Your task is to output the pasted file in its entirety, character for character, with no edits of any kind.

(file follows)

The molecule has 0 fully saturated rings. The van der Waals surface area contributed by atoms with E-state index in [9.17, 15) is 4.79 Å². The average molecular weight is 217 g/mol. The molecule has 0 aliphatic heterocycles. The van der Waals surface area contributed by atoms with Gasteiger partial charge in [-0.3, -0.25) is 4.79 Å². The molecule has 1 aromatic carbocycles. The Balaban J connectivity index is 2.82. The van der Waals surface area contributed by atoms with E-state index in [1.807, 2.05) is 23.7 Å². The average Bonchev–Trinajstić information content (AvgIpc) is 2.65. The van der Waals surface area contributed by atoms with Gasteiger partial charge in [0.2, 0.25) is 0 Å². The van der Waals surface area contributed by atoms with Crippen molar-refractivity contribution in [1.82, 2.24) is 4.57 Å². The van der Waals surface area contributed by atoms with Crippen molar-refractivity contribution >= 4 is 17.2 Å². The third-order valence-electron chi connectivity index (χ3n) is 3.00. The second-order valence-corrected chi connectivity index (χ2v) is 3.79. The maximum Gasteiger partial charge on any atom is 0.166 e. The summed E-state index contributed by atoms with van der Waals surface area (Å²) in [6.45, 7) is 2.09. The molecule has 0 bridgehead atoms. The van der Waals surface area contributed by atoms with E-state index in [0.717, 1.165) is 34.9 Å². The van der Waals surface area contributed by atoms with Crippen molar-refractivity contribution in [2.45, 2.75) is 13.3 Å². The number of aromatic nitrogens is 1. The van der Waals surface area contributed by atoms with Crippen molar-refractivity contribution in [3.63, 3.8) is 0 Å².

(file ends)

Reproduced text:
The molecule has 0 fully saturated rings. The van der Waals surface area contributed by atoms with E-state index in [9.17, 15) is 4.79 Å². The average molecular weight is 217 g/mol. The molecule has 0 aliphatic heterocycles. The van der Waals surface area contributed by atoms with Gasteiger partial charge in [-0.3, -0.25) is 4.79 Å². The molecule has 1 aromatic carbocycles. The Balaban J connectivity index is 2.82. The van der Waals surface area contributed by atoms with E-state index in [1.807, 2.05) is 23.7 Å². The average Bonchev–Trinajstić information content (AvgIpc) is 2.65. The van der Waals surface area contributed by atoms with Gasteiger partial charge in [0.2, 0.25) is 0 Å². The van der Waals surface area contributed by atoms with Crippen molar-refractivity contribution in [1.82, 2.24) is 4.57 Å². The van der Waals surface area contributed by atoms with Crippen molar-refractivity contribution >= 4 is 17.2 Å². The third-order valence-electron chi connectivity index (χ3n) is 3.00. The second-order valence-corrected chi connectivity index (χ2v) is 3.79. The maximum Gasteiger partial charge on any atom is 0.166 e. The summed E-state index contributed by atoms with van der Waals surface area (Å²) in [6.45, 7) is 2.09. The molecule has 0 bridgehead atoms. The van der Waals surface area contributed by atoms with E-state index in [0.717, 1.165) is 34.9 Å². The van der Waals surface area contributed by atoms with Crippen molar-refractivity contribution in [2.45, 2.75) is 13.3 Å². The number of aromatic nitrogens is 1. The van der Waals surface area contributed by atoms with Crippen molar-refractivity contribution in [3.63, 3.8) is 0 Å².